There are definitely issues – some that Matt mentioned, others that are PC specific. Stuff that Matt mentioned includes limited inventory, colonist NPC AI, and getting stuck on debris. The colonist NPC AI was really bothersome to me, and tweaked another pet peeve – the 100% scale. I remember in games like Star Wars: Knights of the Old Republic and Neverwinter Nights, where you can continuing amassing ‘good’ or ‘light’ points but they no longer count once you’ve passed 100%, yet if you choose an action that has a negative impact you see that right away and have to work to compensate since there is usually some sort of bonus associated with maintaining maximum ‘good’ or ‘light’ points. Similarly, you get a rating for each area, and it is easy to send that to 100% by killing off loads of EDF soldiers in ‘chains’ and destroying property, but long after you’ve hit 100%, a few colonists will walk in front of an EDF tank and you’re quickly back to 92%.

The other things that bothered me were Games for Windows Live and an apparent memory leak. I noticed after playing for a while that the game would bog down, and even come stuttering to a halt in graphics intensive areas. Saving, quitting and restarting would always cure the problem, so I assume it was a memory leak. As for Games for Windows Live… well, not only is it the worst matchmaking software on the PC and fail to offer class-trailing features and a marginally competent store, it also locks games by other publishers into your account for no apparent reason and makes it so no one else can use your game when you are done. I am all for reasonable means of intellectual property protection, but this isn’t it.

Ultimately the best thing about Red Faction: Guerrilla is the gameplay: I loved blowing stuff up, using my sledgehammer to take down a building, getting into a huge battle and using creative means to escape. There are loads of non-realistic explosive items around to help you out, and the more you see, the more likely you are to have a nice juicy battle on that spot. I also love how the game gives you a taste of goodies through missions – like grabbing a walker. I knew after that I would constantly seek them out because they were just a blast to use!

My assumption is that there are still some PC gamers who saw the console-first development and third-person perspective of this game and switched into ‘ignore mode’. My message to them is ‘knock it off’! Red Faction: Guerrilla is BY FAR the best game of the franchise. It loses nothing moving to a third person game (I can’t believe I just said that, but it is true), and through the excellent use of environmental destruction and a brilliant melding of missions and sandbox styles you just move seamlessly through the world advancing the story while just having fun. And have fun, you will!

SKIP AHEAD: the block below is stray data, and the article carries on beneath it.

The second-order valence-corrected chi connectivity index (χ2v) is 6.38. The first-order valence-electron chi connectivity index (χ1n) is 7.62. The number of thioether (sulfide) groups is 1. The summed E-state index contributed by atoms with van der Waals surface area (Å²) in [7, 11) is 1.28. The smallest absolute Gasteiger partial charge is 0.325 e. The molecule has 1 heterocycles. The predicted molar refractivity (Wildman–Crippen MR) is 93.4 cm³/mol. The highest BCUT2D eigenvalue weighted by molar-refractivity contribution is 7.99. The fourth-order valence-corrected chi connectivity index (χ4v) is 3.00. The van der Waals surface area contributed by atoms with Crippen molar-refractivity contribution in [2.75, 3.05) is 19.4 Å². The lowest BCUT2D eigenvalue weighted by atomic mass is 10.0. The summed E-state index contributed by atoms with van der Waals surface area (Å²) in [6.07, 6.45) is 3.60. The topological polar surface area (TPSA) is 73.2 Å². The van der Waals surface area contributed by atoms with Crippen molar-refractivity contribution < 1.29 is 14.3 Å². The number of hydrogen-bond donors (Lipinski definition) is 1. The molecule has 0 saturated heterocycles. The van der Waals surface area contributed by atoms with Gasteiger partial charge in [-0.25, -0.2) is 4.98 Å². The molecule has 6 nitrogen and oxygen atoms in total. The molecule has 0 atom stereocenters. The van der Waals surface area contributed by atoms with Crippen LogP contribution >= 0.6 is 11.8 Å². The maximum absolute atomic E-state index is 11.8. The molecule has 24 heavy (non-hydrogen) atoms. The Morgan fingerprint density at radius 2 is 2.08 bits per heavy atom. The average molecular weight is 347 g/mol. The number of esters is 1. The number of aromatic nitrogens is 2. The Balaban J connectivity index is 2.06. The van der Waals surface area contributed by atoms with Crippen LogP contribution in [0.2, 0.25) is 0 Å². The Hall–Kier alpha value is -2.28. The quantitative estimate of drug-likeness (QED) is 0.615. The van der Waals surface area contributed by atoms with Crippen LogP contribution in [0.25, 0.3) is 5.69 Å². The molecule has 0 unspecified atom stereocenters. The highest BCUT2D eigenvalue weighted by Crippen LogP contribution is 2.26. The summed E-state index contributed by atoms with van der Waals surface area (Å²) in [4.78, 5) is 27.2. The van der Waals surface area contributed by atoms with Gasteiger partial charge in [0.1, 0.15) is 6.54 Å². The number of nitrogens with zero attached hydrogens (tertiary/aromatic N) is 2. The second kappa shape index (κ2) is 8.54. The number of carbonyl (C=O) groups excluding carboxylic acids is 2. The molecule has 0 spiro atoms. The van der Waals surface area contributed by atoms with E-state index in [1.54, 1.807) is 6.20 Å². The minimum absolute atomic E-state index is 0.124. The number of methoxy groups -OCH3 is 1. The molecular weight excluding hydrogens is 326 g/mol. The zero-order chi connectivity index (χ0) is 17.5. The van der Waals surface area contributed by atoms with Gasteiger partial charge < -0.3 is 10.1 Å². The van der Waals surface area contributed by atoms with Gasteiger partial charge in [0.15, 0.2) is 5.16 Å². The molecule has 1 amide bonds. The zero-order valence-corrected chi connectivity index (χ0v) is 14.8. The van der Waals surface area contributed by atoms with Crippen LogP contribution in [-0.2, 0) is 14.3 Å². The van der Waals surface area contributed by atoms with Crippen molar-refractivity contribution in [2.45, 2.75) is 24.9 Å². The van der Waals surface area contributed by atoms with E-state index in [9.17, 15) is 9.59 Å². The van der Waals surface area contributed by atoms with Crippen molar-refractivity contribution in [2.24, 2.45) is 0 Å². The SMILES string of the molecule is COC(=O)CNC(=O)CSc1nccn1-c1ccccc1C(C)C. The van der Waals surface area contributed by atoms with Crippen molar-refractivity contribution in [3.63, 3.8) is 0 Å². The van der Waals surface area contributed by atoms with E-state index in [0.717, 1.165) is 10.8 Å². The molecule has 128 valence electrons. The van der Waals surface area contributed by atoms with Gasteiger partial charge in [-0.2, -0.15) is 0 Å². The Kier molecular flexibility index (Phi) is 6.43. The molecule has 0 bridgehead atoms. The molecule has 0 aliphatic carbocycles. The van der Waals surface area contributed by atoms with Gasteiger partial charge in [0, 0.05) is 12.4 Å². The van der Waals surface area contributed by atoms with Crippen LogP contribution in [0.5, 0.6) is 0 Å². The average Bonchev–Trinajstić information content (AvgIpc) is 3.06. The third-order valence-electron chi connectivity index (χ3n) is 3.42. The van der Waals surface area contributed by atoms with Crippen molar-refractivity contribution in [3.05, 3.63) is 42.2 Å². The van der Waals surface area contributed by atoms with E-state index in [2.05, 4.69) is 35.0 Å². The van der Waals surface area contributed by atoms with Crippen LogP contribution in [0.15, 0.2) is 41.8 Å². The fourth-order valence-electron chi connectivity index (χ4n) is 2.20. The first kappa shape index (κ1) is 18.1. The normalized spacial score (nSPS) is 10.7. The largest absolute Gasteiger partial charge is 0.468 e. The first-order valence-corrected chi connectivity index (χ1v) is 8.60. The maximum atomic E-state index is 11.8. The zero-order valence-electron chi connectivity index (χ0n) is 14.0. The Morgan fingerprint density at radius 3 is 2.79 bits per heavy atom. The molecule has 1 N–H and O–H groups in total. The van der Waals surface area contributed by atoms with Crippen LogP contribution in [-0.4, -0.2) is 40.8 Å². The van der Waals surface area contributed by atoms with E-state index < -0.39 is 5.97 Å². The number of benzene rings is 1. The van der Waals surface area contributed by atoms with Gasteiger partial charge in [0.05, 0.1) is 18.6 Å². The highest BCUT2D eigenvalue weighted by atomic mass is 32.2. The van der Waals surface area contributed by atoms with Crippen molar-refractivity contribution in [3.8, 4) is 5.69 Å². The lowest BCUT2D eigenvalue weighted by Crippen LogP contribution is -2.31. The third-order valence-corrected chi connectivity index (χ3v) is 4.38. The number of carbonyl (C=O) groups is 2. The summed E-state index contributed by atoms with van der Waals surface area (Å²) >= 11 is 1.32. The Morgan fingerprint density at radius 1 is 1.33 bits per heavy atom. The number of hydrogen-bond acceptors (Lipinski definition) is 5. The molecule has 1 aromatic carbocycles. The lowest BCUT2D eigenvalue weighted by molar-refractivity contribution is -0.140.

+ Great balance between missions and sandbox gameplay
+ Just plain loads of fun
+ Really cool weapons
+ Geomod the way it SHOULD be done

– Carry limit feels artificial in this sort of game
– Colonist AI works against your progress
– Apparent memory leak with PC version caused some performance issues

Game Info:
Platform: Reviewed on PC, also available for PS3 and Xbox 360
Publisher: THQ
Developer: Volition
Release Date: 9/15/09
Genre: Third-Person Shooter
ESRB Rating: Mature
Players: 1-16
Source: Review copy provided by publisher

About the Author

I have loved technology for as long as I can remember - and have been a computer gamer since the PDP-10! Mobile Technology has played a major role in my life - I have used an electronic companion since the HP95LX more than 20 years ago, and have been a 'Laptop First' person since my Compaq LTE Lite 3/20 and Powerbook 170 back in 1991! As an avid gamer and gadget-junkie I was constantly asked for my opinions on new technology, which led to writing small blurbs ... and eventually becoming a reviewer many years ago. My family is my biggest priority in life, and they alternate between loving and tolerating my gaming and gadget hobbies ... but ultimately benefits from the addition of technology to our lives!